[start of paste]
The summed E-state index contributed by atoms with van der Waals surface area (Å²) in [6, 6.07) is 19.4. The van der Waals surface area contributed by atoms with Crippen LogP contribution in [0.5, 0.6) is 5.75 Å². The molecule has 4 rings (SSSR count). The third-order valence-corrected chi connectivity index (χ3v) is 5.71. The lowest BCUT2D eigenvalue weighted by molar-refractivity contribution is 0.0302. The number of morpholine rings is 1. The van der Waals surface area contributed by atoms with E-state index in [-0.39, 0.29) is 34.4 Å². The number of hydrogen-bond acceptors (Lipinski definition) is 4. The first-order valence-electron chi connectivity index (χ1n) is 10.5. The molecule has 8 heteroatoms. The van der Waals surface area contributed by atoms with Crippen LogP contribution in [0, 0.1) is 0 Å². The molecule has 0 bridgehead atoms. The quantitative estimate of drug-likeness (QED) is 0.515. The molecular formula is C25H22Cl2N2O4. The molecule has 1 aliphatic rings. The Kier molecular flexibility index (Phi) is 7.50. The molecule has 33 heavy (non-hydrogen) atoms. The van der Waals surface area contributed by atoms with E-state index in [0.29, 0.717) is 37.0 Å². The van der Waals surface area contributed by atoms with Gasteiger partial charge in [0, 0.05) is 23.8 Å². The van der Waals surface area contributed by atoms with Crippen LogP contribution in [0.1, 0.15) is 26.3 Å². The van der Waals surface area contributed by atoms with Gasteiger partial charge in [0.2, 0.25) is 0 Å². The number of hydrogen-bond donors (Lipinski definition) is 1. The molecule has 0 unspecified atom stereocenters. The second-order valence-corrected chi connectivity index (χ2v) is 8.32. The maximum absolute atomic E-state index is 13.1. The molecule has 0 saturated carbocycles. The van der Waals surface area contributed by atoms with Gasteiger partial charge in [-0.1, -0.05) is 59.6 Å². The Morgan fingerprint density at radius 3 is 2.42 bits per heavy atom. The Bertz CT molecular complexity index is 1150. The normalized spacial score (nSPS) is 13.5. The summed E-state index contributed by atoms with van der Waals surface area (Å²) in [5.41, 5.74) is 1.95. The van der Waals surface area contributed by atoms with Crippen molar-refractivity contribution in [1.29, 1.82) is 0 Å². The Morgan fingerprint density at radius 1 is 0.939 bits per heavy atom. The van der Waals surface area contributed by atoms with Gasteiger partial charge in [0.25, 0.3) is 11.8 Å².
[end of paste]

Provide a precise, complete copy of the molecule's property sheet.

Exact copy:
The summed E-state index contributed by atoms with van der Waals surface area (Å²) in [6, 6.07) is 19.4. The van der Waals surface area contributed by atoms with Crippen LogP contribution in [0.5, 0.6) is 5.75 Å². The molecule has 4 rings (SSSR count). The third-order valence-corrected chi connectivity index (χ3v) is 5.71. The lowest BCUT2D eigenvalue weighted by molar-refractivity contribution is 0.0302. The number of morpholine rings is 1. The van der Waals surface area contributed by atoms with E-state index in [-0.39, 0.29) is 34.4 Å². The number of hydrogen-bond acceptors (Lipinski definition) is 4. The first-order valence-electron chi connectivity index (χ1n) is 10.5. The molecule has 8 heteroatoms. The van der Waals surface area contributed by atoms with Crippen LogP contribution in [0, 0.1) is 0 Å². The molecule has 0 bridgehead atoms. The quantitative estimate of drug-likeness (QED) is 0.515. The molecular formula is C25H22Cl2N2O4. The molecule has 1 aliphatic rings. The Kier molecular flexibility index (Phi) is 7.50. The molecule has 33 heavy (non-hydrogen) atoms. The van der Waals surface area contributed by atoms with E-state index in [0.29, 0.717) is 37.0 Å². The van der Waals surface area contributed by atoms with Gasteiger partial charge in [0, 0.05) is 23.8 Å². The van der Waals surface area contributed by atoms with Crippen LogP contribution in [0.1, 0.15) is 26.3 Å². The van der Waals surface area contributed by atoms with Gasteiger partial charge in [0.2, 0.25) is 0 Å². The number of hydrogen-bond donors (Lipinski definition) is 1. The molecule has 0 unspecified atom stereocenters. The second-order valence-corrected chi connectivity index (χ2v) is 8.32. The maximum absolute atomic E-state index is 13.1. The molecule has 0 saturated carbocycles. The van der Waals surface area contributed by atoms with Gasteiger partial charge in [-0.1, -0.05) is 59.6 Å². The Morgan fingerprint density at radius 3 is 2.42 bits per heavy atom. The Bertz CT molecular complexity index is 1150. The normalized spacial score (nSPS) is 13.5. The summed E-state index contributed by atoms with van der Waals surface area (Å²) in [5.41, 5.74) is 1.95. The van der Waals surface area contributed by atoms with Crippen molar-refractivity contribution in [1.29, 1.82) is 0 Å². The Morgan fingerprint density at radius 1 is 0.939 bits per heavy atom. The van der Waals surface area contributed by atoms with Gasteiger partial charge in [0.25, 0.3) is 11.8 Å².